aoooaaah, aoooaaah, aoooaaaow.

These are the opening lyrics of Tori Amos's song Crazy from Scarlet's Walk, which immediately puts it in the ranks of other great songs of weirdly vocalized vowels, such as i i e e e. Apart from that similarity, Crazy is as different from the former song as it can possibly be. It is neither upset nor accusing. Instead, this song is relaxed and melodious, the lyrics are performed slowly and display an eerily calm madness. We find our red thread, Scarlet, completely settled with a man called Crazy. It seems like the time has come for craziness.

   So I let Crazy
take a spin
   Then I let Crazy
settle in
   Kicked off my shoes
   Shut reason out

Scarlet's path has been a rocky one. She has just spent a tough emotional time with a very depressed woman. Her last relationship was a disaster in which her personality almost got obliterated. In the end, she summoned up enough courage to break out. So why is she now so eager to lose herself in another man?

      Through the dawn
   To the light
      To the turn
   When you said --

   You could drive
      all night

Perhaps because this man is Crazy. He's crazy, but he isn't madly and unpredictably so. He is a stable, solid kind of crazy. Someone slightly out of the ordinary, the kind of stranger who would talk to you at a bus stand and offer you a revelation. Perhaps he is an artist, a hermit retreated to the desert. Scarlet has a lot to rebuild, and he just might be the one to help her.

He said "first let's just
   unzip your religion

Crazy has a major job to do. Scarlet arrives carrying a lot of baggage. He is ready to strip her of these problems, one by one, down to the core. We don't know exactly what these are, but since Scarlet is quite similar to Tori in many ways, it might help looking at her history.

The daughter of a Methodist minister, Tori Amos has a few issues with religion. She demonstrates this in songs like God, Icicle, and Father Lucifer, among others. Disentangling herself from her own (mis)conceptions of Christianity is an ongoing project which has led many listeners to become shocked and disgusted with her. Closely related to this issue is her own sense of guilt, as described in Crucify. (Every day I crucify myself . . . Got enough guilt to start my own religion).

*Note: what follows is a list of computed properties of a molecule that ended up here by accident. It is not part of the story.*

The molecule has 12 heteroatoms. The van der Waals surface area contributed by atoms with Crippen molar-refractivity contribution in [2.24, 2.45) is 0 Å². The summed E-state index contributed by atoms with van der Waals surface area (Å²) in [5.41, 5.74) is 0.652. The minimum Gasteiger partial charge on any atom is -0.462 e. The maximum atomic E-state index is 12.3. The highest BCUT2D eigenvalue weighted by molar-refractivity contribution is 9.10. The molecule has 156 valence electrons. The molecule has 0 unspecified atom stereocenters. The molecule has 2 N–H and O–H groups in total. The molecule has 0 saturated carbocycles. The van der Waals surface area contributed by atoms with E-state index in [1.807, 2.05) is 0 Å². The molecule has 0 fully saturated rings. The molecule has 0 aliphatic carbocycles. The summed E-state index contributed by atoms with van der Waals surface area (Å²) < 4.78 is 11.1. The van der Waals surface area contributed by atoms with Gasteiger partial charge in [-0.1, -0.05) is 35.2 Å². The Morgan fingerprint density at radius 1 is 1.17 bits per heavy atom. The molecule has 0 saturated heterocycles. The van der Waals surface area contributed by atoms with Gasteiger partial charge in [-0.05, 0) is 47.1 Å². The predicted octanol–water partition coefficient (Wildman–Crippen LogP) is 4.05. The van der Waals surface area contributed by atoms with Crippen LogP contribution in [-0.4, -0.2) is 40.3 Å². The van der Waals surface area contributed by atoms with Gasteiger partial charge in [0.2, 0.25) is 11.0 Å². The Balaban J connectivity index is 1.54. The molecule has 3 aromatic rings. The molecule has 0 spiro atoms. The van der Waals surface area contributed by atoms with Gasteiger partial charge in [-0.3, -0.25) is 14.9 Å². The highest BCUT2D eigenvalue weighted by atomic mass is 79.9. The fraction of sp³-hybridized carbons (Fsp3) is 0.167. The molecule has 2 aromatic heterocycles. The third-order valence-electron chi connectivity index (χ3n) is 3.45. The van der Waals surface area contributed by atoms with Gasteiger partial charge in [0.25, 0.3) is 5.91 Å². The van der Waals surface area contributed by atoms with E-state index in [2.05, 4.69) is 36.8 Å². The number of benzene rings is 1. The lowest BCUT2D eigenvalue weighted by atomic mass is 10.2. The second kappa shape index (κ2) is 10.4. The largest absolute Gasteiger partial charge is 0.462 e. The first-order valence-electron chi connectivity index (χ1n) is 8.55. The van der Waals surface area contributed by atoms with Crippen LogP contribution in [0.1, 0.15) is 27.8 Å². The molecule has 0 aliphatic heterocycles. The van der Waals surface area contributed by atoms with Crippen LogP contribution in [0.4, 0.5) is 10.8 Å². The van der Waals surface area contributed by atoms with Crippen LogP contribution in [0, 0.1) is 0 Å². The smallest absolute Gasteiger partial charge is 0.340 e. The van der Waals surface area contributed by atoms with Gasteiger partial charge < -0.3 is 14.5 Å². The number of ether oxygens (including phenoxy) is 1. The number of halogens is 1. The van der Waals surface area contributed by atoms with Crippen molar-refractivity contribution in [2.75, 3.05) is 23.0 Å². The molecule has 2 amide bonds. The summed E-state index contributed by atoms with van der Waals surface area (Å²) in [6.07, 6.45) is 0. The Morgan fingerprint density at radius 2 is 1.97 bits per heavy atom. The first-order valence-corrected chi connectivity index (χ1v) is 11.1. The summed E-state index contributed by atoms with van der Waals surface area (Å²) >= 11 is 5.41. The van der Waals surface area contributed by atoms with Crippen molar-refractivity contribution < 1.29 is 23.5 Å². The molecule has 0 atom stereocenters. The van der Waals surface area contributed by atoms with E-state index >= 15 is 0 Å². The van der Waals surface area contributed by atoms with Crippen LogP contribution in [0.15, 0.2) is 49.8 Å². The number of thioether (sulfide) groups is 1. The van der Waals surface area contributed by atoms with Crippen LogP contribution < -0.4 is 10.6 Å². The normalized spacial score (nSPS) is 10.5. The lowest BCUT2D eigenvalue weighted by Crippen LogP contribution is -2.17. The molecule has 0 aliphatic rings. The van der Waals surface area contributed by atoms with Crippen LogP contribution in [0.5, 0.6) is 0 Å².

A lot of women have a tendency to heap guilt upon themselves, and to accept life's blows as a just punishments. Since Scarlet's former boyfriend was such a domineering character, she had to make herself smaller to fit in with him. Every day she told herself she was happy. Perhaps now she is feeling guilt for ruining it all? Even women who manage to run away from abusive relationships sometimes wonder if it was the right thing to do.

Crazy, if he is successful, will take Scarlet to a new level. He will force her to see her own worth, and that she has a right to pursue happiness.

      Heard that you were once
   Temptation's Girl"

The man seems no stranger to Scarlet. Their friendship must go back a long way, if he has heard about her youthful folly together with the slimeball hinted at in don't make me come to Vegas. This is an equal relationship between two mature people, scarred by life's little tragedies (as we all are). The song is a harmonious description of building stable foundations together. However, at the end of it all they seem to be more friends than lovers. Their work on each other is complete, and they move on.

But I was alone 
   when I knew it was real
Down the canyon
   when I knew I had come

   To the line
      Through the dawn
         To the light

The journey, as depicted on the map accompanying the cd, is long and curvy. Several times it retraces itself, makes a loop here, a sharp turn there. The couple goes from Colorado to Wyoming. According to Tori, they go up through the Tetons, then over Bear Tooth Pass, take a short trip back into Montana, then through Wyoming again. They "go around Crazy Horse's stomping ground and then they come through Cody. And swoop back, um...through Jackson Hole". The journey is relatively straight through Utah, but they make a last visit to Colorado again before going south to Arizona, to being alone with each other in the desert. Scarlet is ready for the next stage of her journey; she is about to dig out her roots.

Saw me melt
   into your
      native shelter
Where you carved my 
Paper tigers scare me
   and came

Despite the perfect calm of the song, there is a hint of that rawness in her voice which can be heard in Tori's live performances, as well as in some of her earliest recordings - Y Kant Tori Read. It's like she goes to live inside the song, or lets the song live within her.

The song, preceded by Carbon, is followed by Wampum Prayer.

CST Approved